1 Anna Milan Anna Milan DOC/NOAA/NESDIS/NCEI > National Centers for Environmental Information, NESDIS, NOAA, U.S. Department of Commerce Metadata Specialist Anna.Milan@noaa.gov pointOfContact
          1 NCEI (publisher) DOC/NOAA/NESDIS/NCEI > National Centers for Environmental Information, NESDIS, NOAA, U.S. Department of Commerce publisher
          1 NCEI User Services (distributor) DOC/NOAA/NESDIS/NCEI > National Centers for Environmental Information, NESDIS, NOAA, U.S. Department of Commerce User Services ngdc.info@noaa.gov distributor
          3 Hazards Data Manager (pointOfContact) DOC/NOAA/NESDIS/NCEI> National Centers for Environmental Information, NESDIS, NOAA, U.S. Department of Commerce Hazards Data Manager haz.info@noaa.gov pointOfContact
          1 DOC/NOAA/NESDIS/NGDC > National Geophysical Data Center, NESDIS, NOAA, U.S. Department of Commerce (comp) originator
          2 GCMD User Support Office NASA GCMD User Support Office gcmduso@gcmd.gsfc.nasa.gov publisher http://gcmd.nasa.gov/MailComments/MailComments.jsf?rcpt=gcmduso
          1 National Geophysical Data Center publisher
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          CI_OnlineResource

          Count Component Linkage Name Description Function
          2 http://gcmd.nasa.gov/MailComments/MailComments.jsf?rcpt=gcmduso GCMD Feedback Form Have a Comment for the GCMD? information
          2 http://gcmd.nasa.gov/learn/keyword_list.html GCMD's Science Keywords and Associated Directory Keywords This page describes the NASA GCMD Keywords, how to reference those keywords and provides download instructions. information
          1 http://www.ngdc.noaa.gov/hazard/
          2 http://www.ngdc.noaa.gov/nndc/struts/results?eq_1=35&t=101634&s=0&d=4&d=44
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          MD_Identifier or RS_Identifier

          Count Component Code
          1 Document
          1 gov.noaa.ngdc.mgg.photos:G01143
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          EX_Extent

          Bounding Box Temporal Extent
          Count Component Description West East North South Start End
          1 -152.25 -149.53 61.3 61.13 1992-06 1992-10
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          EX_GeographicBoundingBox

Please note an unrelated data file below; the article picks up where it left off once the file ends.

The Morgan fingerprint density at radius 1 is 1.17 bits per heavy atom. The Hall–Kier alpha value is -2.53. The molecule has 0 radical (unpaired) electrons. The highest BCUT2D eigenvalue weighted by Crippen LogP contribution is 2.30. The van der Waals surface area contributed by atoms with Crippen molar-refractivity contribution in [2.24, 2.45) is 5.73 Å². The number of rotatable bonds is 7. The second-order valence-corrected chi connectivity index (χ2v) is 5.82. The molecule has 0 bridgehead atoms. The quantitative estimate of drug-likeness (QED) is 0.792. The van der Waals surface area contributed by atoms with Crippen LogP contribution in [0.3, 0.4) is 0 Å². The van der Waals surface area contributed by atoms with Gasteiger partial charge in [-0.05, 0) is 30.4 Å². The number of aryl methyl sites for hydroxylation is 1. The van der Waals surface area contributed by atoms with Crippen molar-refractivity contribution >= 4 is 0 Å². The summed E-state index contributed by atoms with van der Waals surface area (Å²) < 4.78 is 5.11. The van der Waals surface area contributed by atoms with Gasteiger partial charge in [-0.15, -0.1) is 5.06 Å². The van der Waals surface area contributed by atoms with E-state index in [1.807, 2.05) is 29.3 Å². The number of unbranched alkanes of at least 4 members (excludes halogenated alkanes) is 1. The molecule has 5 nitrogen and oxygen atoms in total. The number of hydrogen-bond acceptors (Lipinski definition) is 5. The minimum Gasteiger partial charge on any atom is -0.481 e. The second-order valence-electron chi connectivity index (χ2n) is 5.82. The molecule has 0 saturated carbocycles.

Count Component West East North South
          1 -152.25 -149.53 61.3 61.13
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          EX_TemporalExtent

          Count Component Start End
          1 1992-06 1992-10
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          MD_Format

          Count Component Name Version specification
          2 TIFF
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          MD_Medium

          Count Component Name mediumFormat mediumNote
          1 cdRom iso9660
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          MD_Constraints

          Count Component Use Limitation
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          MD_ReferenceSystem

          none found
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          MD_GridSpatialRepresentation

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          MD_Georeferenceable or MI_Georeferenceable

          none found
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          MD_Georectified or MI_Georectified

          none found
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          MD_Dimension

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          MD_CoverageDescription or MI_CoverageDescription

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          MD_Band or MI_Band

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          MI_RangeElementDescription

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          MD_AggregateInformation

          Count Component Title Code Association Type Code
          1 gov.noaa.ngdc.mgg.photos:G01143 largerWorkCitation
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          LE_Source or LI_Source

          none found
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          LE_ProcessStep or LI_ProcessStep

          Count Component DateTime Description
          1 2015-04-22T00:00:00 NOAA created the National Centers for Environmental Information (NCEI) by merging NOAA's National Climatic Data Center (NCDC), National Geophysical Data Center (NGDC), and National Oceanographic Data Center (NODC), including the National Coastal Data Development Center (NCDDC), per the Consolidated and Further Continuing Appropriations Act, 2015, Public Law 113-235. NCEI launched publicly on April 22, 2015.
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          MI_Operation

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          MI_Platform

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          MI_Instrument